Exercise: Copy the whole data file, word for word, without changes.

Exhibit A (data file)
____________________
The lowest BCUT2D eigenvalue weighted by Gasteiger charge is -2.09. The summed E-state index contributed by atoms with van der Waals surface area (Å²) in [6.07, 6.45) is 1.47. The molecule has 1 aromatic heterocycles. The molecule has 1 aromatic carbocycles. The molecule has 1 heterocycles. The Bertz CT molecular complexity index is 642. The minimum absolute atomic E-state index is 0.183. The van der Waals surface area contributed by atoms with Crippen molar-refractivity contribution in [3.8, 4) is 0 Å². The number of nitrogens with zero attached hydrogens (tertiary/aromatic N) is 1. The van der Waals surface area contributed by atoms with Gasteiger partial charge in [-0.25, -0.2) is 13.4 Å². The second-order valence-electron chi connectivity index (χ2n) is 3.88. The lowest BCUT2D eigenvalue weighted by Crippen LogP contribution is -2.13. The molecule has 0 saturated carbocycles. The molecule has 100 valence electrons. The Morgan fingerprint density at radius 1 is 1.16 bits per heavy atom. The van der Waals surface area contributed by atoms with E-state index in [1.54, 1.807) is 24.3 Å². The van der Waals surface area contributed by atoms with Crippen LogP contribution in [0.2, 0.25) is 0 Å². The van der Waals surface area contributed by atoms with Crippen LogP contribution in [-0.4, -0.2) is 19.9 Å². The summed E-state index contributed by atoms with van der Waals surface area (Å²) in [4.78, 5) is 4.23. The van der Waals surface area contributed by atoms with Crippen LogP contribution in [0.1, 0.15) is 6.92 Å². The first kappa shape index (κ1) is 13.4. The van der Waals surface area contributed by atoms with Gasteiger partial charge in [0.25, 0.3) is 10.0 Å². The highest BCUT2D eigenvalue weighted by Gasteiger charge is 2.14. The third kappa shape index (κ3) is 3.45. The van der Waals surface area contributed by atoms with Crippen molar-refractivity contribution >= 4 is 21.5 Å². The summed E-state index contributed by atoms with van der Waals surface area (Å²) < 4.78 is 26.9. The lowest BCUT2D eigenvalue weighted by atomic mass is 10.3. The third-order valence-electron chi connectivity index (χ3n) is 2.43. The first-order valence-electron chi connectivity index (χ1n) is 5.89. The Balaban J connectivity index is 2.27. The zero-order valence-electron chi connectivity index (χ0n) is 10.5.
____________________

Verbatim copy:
The lowest BCUT2D eigenvalue weighted by Gasteiger charge is -2.09. The summed E-state index contributed by atoms with van der Waals surface area (Å²) in [6.07, 6.45) is 1.47. The molecule has 1 aromatic heterocycles. The molecule has 1 aromatic carbocycles. The molecule has 1 heterocycles. The Bertz CT molecular complexity index is 642. The minimum absolute atomic E-state index is 0.183. The van der Waals surface area contributed by atoms with Crippen molar-refractivity contribution in [3.8, 4) is 0 Å². The number of nitrogens with zero attached hydrogens (tertiary/aromatic N) is 1. The van der Waals surface area contributed by atoms with Gasteiger partial charge in [-0.25, -0.2) is 13.4 Å². The second-order valence-electron chi connectivity index (χ2n) is 3.88. The lowest BCUT2D eigenvalue weighted by Crippen LogP contribution is -2.13. The molecule has 0 saturated carbocycles. The molecule has 100 valence electrons. The Morgan fingerprint density at radius 1 is 1.16 bits per heavy atom. The van der Waals surface area contributed by atoms with E-state index in [1.54, 1.807) is 24.3 Å². The van der Waals surface area contributed by atoms with Crippen LogP contribution in [0.2, 0.25) is 0 Å². The van der Waals surface area contributed by atoms with Crippen LogP contribution in [-0.4, -0.2) is 19.9 Å². The summed E-state index contributed by atoms with van der Waals surface area (Å²) in [4.78, 5) is 4.23. The van der Waals surface area contributed by atoms with Crippen LogP contribution in [0.1, 0.15) is 6.92 Å². The first kappa shape index (κ1) is 13.4. The van der Waals surface area contributed by atoms with Gasteiger partial charge in [0.25, 0.3) is 10.0 Å². The highest BCUT2D eigenvalue weighted by Gasteiger charge is 2.14. The third kappa shape index (κ3) is 3.45. The van der Waals surface area contributed by atoms with Crippen molar-refractivity contribution >= 4 is 21.5 Å². The summed E-state index contributed by atoms with van der Waals surface area (Å²) < 4.78 is 26.9. The lowest BCUT2D eigenvalue weighted by atomic mass is 10.3. The third-order valence-electron chi connectivity index (χ3n) is 2.43. The first-order valence-electron chi connectivity index (χ1n) is 5.89. The Balaban J connectivity index is 2.27. The zero-order valence-electron chi connectivity index (χ0n) is 10.5.